The 14-times major winner took a three shot lead into today's final round and carded a one over par 67 to finish on 11 under for the tournament and seal a two stroke victory over compatriot Billy Horschel.
It's 42-year-old Wood's 80th PGA Tour victory and first since 2013.
The victory moves him to second on the all-time PGA winners list behind Sam Snead (82).
Woods spent 10 months on the sidelines last year while recovering from spinal fusion surgery and only started to make full golf swings in mid-October.
He returned to the US PGA Tour in January, and until today had racked up two runner-up results among six top 10s and 11 top 25s this season.
He came into the final day of the tournament - the last of four FedEx Cup play-off events - with a three-shot lead over England's world number one Justin Rose and Northern Ireland's Rory McIlroy, who faded from contention with a four-over 74 to finish on five under in tied seventh.
Woods birdied his first hole - one of two birdies and three bogeys - with his place at the top of the leaderboard in little danger during the final round.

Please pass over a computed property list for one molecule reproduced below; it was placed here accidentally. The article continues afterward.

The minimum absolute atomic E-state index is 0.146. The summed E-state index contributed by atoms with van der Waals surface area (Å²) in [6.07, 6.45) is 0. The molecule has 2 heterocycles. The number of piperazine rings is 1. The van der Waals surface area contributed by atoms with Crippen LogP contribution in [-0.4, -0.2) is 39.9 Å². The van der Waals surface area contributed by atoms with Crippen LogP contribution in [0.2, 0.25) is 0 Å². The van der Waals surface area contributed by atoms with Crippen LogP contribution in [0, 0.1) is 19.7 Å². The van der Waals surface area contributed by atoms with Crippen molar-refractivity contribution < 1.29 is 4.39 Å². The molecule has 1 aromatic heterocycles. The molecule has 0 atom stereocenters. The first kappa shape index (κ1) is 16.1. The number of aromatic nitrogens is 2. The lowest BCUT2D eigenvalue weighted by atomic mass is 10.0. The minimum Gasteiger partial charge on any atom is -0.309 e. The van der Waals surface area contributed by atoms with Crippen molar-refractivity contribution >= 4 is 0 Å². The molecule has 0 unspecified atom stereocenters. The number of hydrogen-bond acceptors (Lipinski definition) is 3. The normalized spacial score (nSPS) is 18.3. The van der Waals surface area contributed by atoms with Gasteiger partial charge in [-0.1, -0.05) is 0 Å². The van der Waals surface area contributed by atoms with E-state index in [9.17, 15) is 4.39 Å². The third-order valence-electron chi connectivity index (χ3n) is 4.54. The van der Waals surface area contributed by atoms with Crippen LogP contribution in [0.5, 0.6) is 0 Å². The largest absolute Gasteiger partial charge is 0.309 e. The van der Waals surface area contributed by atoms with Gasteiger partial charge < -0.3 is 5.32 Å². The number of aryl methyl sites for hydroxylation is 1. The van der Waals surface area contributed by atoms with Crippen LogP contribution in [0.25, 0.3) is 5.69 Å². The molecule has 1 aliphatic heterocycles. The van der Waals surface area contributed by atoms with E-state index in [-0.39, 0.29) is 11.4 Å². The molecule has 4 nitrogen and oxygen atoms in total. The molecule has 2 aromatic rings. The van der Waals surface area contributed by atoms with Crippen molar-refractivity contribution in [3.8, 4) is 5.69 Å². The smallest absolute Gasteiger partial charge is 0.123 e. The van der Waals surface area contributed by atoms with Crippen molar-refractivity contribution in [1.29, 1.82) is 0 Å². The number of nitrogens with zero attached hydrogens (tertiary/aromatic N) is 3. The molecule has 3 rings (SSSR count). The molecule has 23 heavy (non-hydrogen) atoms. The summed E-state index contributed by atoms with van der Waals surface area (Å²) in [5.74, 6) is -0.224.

"I was having a hard time not crying coming up the last hole," Woods said in a greenside interview.
"It was just a ground out there. I loved every bit of it, the fight, the grind, the tough conditions.
"You just had to suck it up and hit shots."
The victory capped off a season that started with questions over whether the 42-year-old would even be able to play a full schedule after undergoing spinal fusion surgery in April 2017.
"My body was a wreck," recalled Woods, who hoped the surgery would alleviate debilitating back and leg pain.
But the surgery proved successful beyond his wildest dreams.
"Beginning of the year, that was a tall order (expecting to win) but as the year progressed I proved I could play," he said.
"I found a swing, put the pieces together and knew I could do it again."
Englishman Justin Rose finished fourth to win the 15 million dollar bonus as the season long points race winner.
"It was a bit of a slow death out there for me today. It was a totally different vibe," said Rose, who two weeks ago ascended to world No.1 at age 38.
"It was the weirdest day. Obviously plan A was to try to win the tournament and plan B was to do enough to win the FedExCup.
"I knew what the scenarios were. It was such a grind. Mid-round I felt I was frittering it away. Not until I felt I had given it away did I calm down and regroup.
"I clicked into a decent gear and got the job done. It wasn't pretty but it was enough."